Emancipation and the Quest for Freedom
With the end of the Civil War came the end of slavery in the United States. Legally and constitutionally, the war resolved the single most important moral question that afflicted the young republic and hampered the emergence of the country as a moral and economic leader on the world stage.
For millions of enslaved Americans, however, the end of the war was the beginning of a complex and difficult journey. Many were persecuted for their efforts to achieve and sustain true freedom. The quest for equality by former slaves, their descendants, and other Americans of color was an issue left undecided by the war.
Stories from Emancipation and the Quest for Freedom
Showing results 1-5 of 19
After the war, soldiers once again become private citizens. For the Union army's African American troops, they were citizens for the first time in their lives, the culmination of what, for them, the war was truly all about. Read more
Homestead National Monument of America
Though best known for guiding the nation through the tumultuous four years of the Civil War, Abraham Lincoln also played an instrumental role in encouraging settlement and expansion of the American West. Read more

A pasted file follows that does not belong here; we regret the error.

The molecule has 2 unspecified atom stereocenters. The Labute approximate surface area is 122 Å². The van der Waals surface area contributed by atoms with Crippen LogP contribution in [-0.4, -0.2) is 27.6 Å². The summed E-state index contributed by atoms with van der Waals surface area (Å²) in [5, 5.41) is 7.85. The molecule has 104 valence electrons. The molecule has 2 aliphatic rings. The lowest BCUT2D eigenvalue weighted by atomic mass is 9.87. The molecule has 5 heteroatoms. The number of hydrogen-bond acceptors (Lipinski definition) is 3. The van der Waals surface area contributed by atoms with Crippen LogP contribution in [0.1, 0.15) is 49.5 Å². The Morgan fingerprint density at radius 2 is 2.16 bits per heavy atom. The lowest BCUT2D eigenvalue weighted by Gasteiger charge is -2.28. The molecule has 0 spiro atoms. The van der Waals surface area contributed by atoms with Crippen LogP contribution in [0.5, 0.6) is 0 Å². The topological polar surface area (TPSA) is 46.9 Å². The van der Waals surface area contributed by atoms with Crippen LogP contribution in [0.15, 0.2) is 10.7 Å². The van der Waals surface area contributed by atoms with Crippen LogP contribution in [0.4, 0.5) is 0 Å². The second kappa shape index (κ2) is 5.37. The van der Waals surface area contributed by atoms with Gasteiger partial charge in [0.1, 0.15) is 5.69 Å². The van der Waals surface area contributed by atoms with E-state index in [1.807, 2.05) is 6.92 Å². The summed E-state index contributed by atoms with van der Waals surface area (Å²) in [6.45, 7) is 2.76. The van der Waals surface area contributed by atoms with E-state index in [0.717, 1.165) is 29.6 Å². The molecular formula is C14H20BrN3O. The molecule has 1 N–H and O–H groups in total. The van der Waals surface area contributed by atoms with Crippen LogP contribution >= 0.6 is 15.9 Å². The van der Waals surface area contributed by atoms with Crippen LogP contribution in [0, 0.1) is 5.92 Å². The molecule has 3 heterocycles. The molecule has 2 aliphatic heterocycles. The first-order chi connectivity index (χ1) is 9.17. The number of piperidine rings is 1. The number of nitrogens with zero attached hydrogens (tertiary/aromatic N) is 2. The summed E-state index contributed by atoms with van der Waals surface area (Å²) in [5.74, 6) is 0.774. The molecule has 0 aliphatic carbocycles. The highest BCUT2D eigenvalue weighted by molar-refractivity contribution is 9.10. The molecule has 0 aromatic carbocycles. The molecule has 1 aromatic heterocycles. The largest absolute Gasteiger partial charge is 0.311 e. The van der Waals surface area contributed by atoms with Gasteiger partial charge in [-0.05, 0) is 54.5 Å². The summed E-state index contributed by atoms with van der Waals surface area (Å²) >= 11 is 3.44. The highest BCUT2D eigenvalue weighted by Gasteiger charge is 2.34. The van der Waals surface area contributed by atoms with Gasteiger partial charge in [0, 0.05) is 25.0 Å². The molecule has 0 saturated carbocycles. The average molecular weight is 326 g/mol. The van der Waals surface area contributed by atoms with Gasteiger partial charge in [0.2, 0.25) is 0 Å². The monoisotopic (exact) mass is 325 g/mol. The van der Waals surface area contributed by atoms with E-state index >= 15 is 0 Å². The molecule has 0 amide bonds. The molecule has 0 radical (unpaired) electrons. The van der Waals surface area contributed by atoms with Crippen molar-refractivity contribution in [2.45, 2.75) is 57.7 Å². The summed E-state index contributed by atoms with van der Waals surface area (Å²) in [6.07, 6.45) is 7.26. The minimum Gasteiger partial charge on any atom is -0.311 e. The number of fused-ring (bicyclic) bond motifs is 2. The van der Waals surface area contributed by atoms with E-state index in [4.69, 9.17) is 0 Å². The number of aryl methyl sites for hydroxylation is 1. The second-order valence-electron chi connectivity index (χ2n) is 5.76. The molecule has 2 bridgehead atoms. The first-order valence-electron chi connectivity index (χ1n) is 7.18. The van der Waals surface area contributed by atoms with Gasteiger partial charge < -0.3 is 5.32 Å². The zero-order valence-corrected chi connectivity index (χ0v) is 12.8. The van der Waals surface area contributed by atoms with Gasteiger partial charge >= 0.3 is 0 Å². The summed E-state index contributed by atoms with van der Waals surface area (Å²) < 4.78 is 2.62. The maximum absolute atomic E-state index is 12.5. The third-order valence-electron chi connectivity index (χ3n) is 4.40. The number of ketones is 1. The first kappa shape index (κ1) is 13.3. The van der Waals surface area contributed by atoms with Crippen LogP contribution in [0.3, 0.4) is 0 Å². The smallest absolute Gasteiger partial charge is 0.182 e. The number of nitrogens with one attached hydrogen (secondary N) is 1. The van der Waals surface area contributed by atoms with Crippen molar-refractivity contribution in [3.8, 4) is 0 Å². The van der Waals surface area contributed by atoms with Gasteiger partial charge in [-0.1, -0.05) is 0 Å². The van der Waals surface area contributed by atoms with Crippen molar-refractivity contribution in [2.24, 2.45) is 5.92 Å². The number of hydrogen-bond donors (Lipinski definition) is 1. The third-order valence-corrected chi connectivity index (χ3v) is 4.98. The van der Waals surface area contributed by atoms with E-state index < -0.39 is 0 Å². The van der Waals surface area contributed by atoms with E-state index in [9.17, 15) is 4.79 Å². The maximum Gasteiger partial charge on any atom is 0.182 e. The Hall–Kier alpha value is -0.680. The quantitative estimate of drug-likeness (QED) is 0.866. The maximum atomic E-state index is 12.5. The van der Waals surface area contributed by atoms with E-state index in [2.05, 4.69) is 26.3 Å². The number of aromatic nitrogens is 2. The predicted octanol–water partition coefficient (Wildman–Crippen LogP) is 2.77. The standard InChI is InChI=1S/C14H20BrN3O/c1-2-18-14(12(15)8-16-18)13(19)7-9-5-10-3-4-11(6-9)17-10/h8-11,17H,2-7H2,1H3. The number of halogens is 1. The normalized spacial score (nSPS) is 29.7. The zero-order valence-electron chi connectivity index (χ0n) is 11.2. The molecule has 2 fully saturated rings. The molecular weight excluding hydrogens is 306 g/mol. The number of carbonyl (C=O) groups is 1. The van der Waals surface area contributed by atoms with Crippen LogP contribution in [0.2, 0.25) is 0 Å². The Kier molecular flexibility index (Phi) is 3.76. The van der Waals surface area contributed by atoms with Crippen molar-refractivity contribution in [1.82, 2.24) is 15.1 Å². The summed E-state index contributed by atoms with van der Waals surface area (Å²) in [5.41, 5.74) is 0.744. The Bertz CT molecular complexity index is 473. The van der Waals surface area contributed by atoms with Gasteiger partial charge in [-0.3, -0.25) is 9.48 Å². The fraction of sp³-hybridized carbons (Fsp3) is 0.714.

Petersburg, Virginia was a major supply hub for the Confederacy during the Civil War. Interestingly, half the population of this city, whose rail lines would prove so essential to the survival of Richmond, was comprised of both free African Americans and slaves. As the war closed in on this community, these individuals would play a critical role. Read more
The Civil War culminated eighty years of sectional tensions - tensions begot at various times and places by debate over economic policies and practices, cultural values, the extent and reach of the Federal government, but, most importantly, the role of slavery within an American society striving for identity and economic strength on the world stage. Read more
Jefferson National Expansion Memorial
For decades the Supreme Court moved carefully around various controversies regarding slavery, but in 1857 it did no such thing. In the Dred Scott decision, it swept away decades of equivocation and ruled that the United States government had no legal right to limit the expansion of slavery into any part of the nation. Abolitionists and free-soilers were stunned. Read more